The astonishing cosmic dance of two colliding galaxies has been captured thanks to the European Southern Observatory’s (ESO) Very Large Telescope (VLT) in Chile: the collision, which lasted about a billion years ago, gave rise to the galaxy Ngc 7727, which has in the center the nearest pair of supermassive black holes The cluster was not found at all.
The galaxy Ngc 7727, located in the constellation of Aquarius more than 100 million light-years from Earth, has been previously imaged by another ESO telescope, but this new image shows more detail, inside the object. tails that encapsulate it.
The two colliding galaxies imaged by the ESO Vlt telescope (Source: ESO / Voggel et al.)
Thanks to the Vlt Fors2 spectrometer, in fact, it was possible to see how the two colliding galaxies shredded stars and dust to form long, dizzying arms surrounding Ngc 7727. Parts of these arms are scattered by the stars, which look like patches of brilliant blue-violet color. Two bright dots in the center of the galaxy also appear in the image, another sign of its past.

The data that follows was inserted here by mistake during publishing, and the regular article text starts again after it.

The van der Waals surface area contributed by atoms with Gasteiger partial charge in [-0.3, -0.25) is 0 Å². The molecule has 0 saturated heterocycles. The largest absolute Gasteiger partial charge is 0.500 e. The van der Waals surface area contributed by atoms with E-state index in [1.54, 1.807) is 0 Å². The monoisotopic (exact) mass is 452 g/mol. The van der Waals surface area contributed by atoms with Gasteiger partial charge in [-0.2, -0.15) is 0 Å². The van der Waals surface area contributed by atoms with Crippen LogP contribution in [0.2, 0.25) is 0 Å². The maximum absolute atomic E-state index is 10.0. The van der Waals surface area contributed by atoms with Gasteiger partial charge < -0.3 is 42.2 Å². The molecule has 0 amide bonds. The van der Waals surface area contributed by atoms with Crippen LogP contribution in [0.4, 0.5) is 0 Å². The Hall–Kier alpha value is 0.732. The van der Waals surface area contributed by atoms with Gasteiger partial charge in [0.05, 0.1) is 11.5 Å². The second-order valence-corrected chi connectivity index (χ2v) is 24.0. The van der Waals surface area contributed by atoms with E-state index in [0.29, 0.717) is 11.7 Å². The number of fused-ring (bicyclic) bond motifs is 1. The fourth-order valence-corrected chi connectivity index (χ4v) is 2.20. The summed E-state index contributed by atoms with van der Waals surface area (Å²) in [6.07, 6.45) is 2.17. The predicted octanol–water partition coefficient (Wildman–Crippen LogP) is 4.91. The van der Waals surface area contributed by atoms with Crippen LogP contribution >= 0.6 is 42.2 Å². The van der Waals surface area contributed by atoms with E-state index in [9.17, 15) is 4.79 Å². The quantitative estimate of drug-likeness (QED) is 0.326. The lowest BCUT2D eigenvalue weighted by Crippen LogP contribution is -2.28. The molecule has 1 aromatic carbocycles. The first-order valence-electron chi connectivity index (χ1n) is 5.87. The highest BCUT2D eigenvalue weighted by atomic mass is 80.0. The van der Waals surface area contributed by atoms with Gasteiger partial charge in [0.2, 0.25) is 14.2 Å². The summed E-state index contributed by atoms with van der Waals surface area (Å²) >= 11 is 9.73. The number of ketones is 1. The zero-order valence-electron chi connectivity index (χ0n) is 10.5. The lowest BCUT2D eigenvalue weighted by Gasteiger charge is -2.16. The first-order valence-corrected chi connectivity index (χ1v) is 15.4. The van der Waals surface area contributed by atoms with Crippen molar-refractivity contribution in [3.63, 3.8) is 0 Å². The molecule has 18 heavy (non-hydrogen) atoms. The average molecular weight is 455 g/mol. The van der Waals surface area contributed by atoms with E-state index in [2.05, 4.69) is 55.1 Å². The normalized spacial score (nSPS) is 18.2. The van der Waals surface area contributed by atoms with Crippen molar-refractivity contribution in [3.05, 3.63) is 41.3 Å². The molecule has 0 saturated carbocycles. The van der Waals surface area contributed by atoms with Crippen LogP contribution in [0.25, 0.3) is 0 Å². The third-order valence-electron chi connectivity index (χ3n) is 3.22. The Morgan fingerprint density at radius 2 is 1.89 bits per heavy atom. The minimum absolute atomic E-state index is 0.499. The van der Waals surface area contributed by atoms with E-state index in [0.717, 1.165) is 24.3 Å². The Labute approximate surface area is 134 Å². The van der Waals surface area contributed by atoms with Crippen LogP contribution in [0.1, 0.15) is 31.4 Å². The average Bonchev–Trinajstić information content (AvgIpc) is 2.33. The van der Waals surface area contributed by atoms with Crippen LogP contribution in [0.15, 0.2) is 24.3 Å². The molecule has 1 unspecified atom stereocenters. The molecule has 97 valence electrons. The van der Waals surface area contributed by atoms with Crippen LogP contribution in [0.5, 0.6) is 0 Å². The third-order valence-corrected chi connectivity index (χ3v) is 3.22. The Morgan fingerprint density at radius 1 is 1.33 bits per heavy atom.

The core of Ngc 7727 is still made up of two original galactic cores, each containing a supermassive black hole. They are the closest pair of supermassive black holes to us, separated by only 1,600 light-years, and are expected to merge in 250 million years (the blink of an eye in astronomical time) to form an even larger black hole.
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